Apparently those authors were wrong in thinking that this new covenant of guidance from the Spirit had been fulfilled in the 1st century, since virtually all Christians since have turned for their primary guidance to either a written code or to a church hierarchy: But maybe they were at least partly right, and there should be a time when Christians put their Writings into context as interesting or sometimes even useful but ultimately not the real source of God's guidance for them?
otseng wrote: Sat Oct 09, 2021 12:19 pm
Mithrae wrote: Fri Oct 08, 2021 11:12 pm But then in the case of direct communication from God the primary objection is, essentially, that it isn't perfect and isn't proof:
It might be proof for the person who God spoke to, but certainly not proof for anyone else. We have these people all the time on this forum. People who claim to hear from God are convinced they have the truth. But, we don't accept that as evidence. I do find it odd that posters are now suggesting God directly speaking to people is the optimal way for God to convey his message when we don't accept that on this forum. I've yet to see anyone on this forum accept the testimony of a person saying he or she heard from God as acceptable evidence.
As Diagoras has pointed out at length - and as Jeremiah, Paul, John and the author of Hebrews claimed - any God worthy of the name should be able to speak directly to dozens, hundreds, maybe even thousands of followers! Maybe that's why Jesus said that only a few would be chosen, because God can't handle communication with millions or billions of followers? ;)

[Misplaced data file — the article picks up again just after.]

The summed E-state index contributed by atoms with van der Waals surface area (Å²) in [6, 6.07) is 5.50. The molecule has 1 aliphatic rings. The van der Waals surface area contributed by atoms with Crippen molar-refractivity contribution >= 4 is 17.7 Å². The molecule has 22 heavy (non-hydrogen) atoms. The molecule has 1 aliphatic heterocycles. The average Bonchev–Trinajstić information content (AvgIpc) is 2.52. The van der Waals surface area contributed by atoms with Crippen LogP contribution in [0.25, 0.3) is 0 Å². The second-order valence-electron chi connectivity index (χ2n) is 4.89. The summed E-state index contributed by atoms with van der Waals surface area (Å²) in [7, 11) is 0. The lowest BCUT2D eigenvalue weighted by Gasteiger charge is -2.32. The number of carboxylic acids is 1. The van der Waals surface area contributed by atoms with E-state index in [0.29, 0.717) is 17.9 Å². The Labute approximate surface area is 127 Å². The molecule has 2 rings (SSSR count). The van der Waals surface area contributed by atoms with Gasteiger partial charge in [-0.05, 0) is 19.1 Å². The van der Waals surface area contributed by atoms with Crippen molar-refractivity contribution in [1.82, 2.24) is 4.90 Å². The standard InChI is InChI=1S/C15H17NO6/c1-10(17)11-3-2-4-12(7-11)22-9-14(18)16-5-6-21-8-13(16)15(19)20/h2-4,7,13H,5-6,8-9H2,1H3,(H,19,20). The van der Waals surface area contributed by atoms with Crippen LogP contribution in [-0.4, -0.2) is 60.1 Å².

I don't actually know whether there is or isn't a God or how limited he is in his communication skills. What I do know with pretty high confidence is that if there were a deity even half as powerful as described in the bible, that kind of direct communication of the 'new covenant' would indeed be optimal for almost any purpose (some kind of ant-farm experimentation aside). I know that in the 21st century accepting the bible as evidence or a source of authority is extremely sub-optimal, to put it mildly, and causes millions of Christians to actively suppress their own reason, deny scientific facts and oppress their fellow humans under bronze- and iron-age worldviews. And I know that even if there isn't a God, or God is incapable of communicating directly with all her followers, it still can't be any worse for 21st century believers to search their own hearts and minds - their own conscience and reason - for whatever they consider worthy enough to maybe be divine guidance than to look for it in the opinions, propaganda and sometimes barbaric ideologies of more primitive peoples.
otseng wrote: Sat Oct 09, 2021 12:19 pm I believe one of the main purposes of the Bible is to learn how to have a relationship with God.
Rather than actually having a relationship with God? By analogy, if some parents dropped their children off with a foster family but left them with an anthology of old fables, risque poems, newspaper clippings and political propaganda from a range of sources as diverse as Confederate America to Churchill's Britain, that would be a viable approach to developing a relationship with their children?
Last edited by Mithrae on Sat Oct 09, 2021 1:58 pm, edited 1 time in total.

TRANSPONDER
Savant
Posts: 8706
Joined: Thu Apr 29, 2021 8:05 am
Has thanked: 1008 times
Been thanked: 3757 times

Re: How can we trust the Bible if it's not inerrant?

Post #104

Post by TRANSPONDER »

It looks like the argument any other culture or religion could make as a validation of their traditions, not so much because they are traditions but because their gods are supposed to be the authority behind them, and for me that's going too far, never mind claiming as a faith based belief something that is open to question.

No, we should not trust the Bible, because it is not just errant - any history or even science text -book may be - but because it is often demonstrably wrong and self -contradictory. And thus it should be subject to serious doubt and question and Faith should not be a basis for dismissing doubt and question out of hand as we have seen far too often. 'We cannot be 100% sure, so dismiss all the doubts and questions'. that's not how it should work.